Phil Bertram fumed over the orange-and-white barricades that stopped his truck on Trinity Boulevard Monday morning.
“Time is money,” Bertram said. “This is costing me time and money.”
Bertram and his crew from United RV Center were on their way to an auto auction in Euless when they — along with hundreds of others — were stymied because a section of the road collapsed the night before, making it impassable.
Trinity is now closed from Norwood Drive to Bell Spur, creating a traffic headache for the thousands of motorists who use the east-west road between Texas 360 and Loop 820 as an alternative to Airport Freeway.
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Just exactly how long it will remain closed is still in question.
Fixing that section — the band-aid approach — would take about a week, city officials said. But the city may decide to take another option, city spokesman Bill Begley said.
Option B would let McMahon Contracting workers leave the stretch of Trinity closed for the next three months or so. That’s how long it should take to finish the $3.3 million bridge project that was destined to replace that section of road anyway.
Doing a quick-fox repair on the collapsed road section not only would delay completion, but would also add to the overall cost of the 9700 Trinity Boulevard Drainage Improvements project.
“They haven’t decided yet,” Begley said.
A flood of problems
The area in question, which is south of Bell Helicopter, has long been a problem when it rains, which is what caused Sunday evening’s collapse.
Trinity Boulevard, especially at Riverlakes Drive, Precinct Line Road and Norwood, has seen major flooding in recent years, resulting in two deaths and repeated high-water rescues. There has also been flooding in subdivisions off Trinity, which sits just south of the railroad tracks used by the Trinity Railway Express.
A bridge will eventually replace the existing segment of Trinity Boulevard, which will be high enough to avoid being covered with water during the area’s frequent floods, said Linda Sterne, spokeswoman for the city’s storm-water division.
But another part of the problem will also be resolved when six 48-inch storm culverts running under the roadway are replaced by much larger ones that already are waiting beside the old drainage channel, Sterne said.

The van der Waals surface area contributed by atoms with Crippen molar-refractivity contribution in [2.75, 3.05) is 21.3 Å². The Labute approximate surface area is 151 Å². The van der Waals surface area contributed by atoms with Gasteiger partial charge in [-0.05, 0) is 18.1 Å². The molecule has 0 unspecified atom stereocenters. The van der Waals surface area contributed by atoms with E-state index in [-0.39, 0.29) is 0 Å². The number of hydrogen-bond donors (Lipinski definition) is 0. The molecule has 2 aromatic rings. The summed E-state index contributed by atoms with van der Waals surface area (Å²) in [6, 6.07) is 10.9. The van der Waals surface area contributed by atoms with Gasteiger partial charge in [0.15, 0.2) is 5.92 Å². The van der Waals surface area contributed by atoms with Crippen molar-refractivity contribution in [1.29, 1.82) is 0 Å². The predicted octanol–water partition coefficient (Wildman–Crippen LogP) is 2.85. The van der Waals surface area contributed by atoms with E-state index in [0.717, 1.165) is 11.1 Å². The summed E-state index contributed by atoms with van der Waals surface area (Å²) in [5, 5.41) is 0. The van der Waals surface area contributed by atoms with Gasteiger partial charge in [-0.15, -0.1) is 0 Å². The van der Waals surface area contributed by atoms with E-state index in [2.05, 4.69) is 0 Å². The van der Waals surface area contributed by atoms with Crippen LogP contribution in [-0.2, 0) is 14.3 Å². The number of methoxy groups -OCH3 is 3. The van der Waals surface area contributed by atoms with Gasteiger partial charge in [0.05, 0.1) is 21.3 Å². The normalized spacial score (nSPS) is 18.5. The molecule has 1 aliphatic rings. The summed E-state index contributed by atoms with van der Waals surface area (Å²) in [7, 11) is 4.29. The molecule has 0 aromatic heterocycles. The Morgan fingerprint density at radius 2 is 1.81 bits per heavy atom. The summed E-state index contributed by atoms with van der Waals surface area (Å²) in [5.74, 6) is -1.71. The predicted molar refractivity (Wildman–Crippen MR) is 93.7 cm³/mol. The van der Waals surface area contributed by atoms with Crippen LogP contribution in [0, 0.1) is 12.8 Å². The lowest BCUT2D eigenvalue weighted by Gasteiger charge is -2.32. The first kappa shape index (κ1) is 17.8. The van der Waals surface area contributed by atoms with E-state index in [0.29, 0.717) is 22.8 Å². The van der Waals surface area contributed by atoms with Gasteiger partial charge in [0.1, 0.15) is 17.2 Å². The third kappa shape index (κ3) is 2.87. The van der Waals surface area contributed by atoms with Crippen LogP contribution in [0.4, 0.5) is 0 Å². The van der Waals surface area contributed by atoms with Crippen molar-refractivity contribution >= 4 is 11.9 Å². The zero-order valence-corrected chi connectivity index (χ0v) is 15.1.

“The roadway was very low going across the Valley View branch,” she said. “Normally it’s just a trickle, but when it rains it becomes high-speed water that frequently over-tops the road. That caused two fatalities in March of 2000, and emergency rescues at that exact location in 2009, 2011 and 2012. This has been a high-priority project since the storm-water utility was formed in 2007.”
City administrators and engineers met Monday with officials from Bell Helicopter, the Hurst-Euless-Bedford school district, residents and others who use the road to explain the arguments for and against each option, Begley said.
While it’s inconvenient, the detour around the closure is only 1 1/2 miles. It takes eastbound Trinity traffic north on Norwood Drive to Texas 10 and then south on Bell Spur back to Trinity Boulevard. Westbound traffic must do the opposite.
The closure is an inconvenience to some Bell Helicopter employees, but in no way affects the company’s operations, said Brian Bianco, communications manager.
“We heard that it will be closed for up to three months,” Bianco said. “It sounds like they’re expecting that’s what they’ll have to do.”
Officials with the H-E-B school district said some bus drivers will use alternate routes to avoid the stretch that is closed.
Considering that the road section has survived numerous storms, there is conjecture that excavations south of the road in preparation for the new culverts contributed to the road’s collapse.
“We’re looking at any and all factors that could have contributed to the collapse,” Sterne said. “The project manager is meeting with the contractor and the engineering firm [Jacobs] to get to the bottom of this.”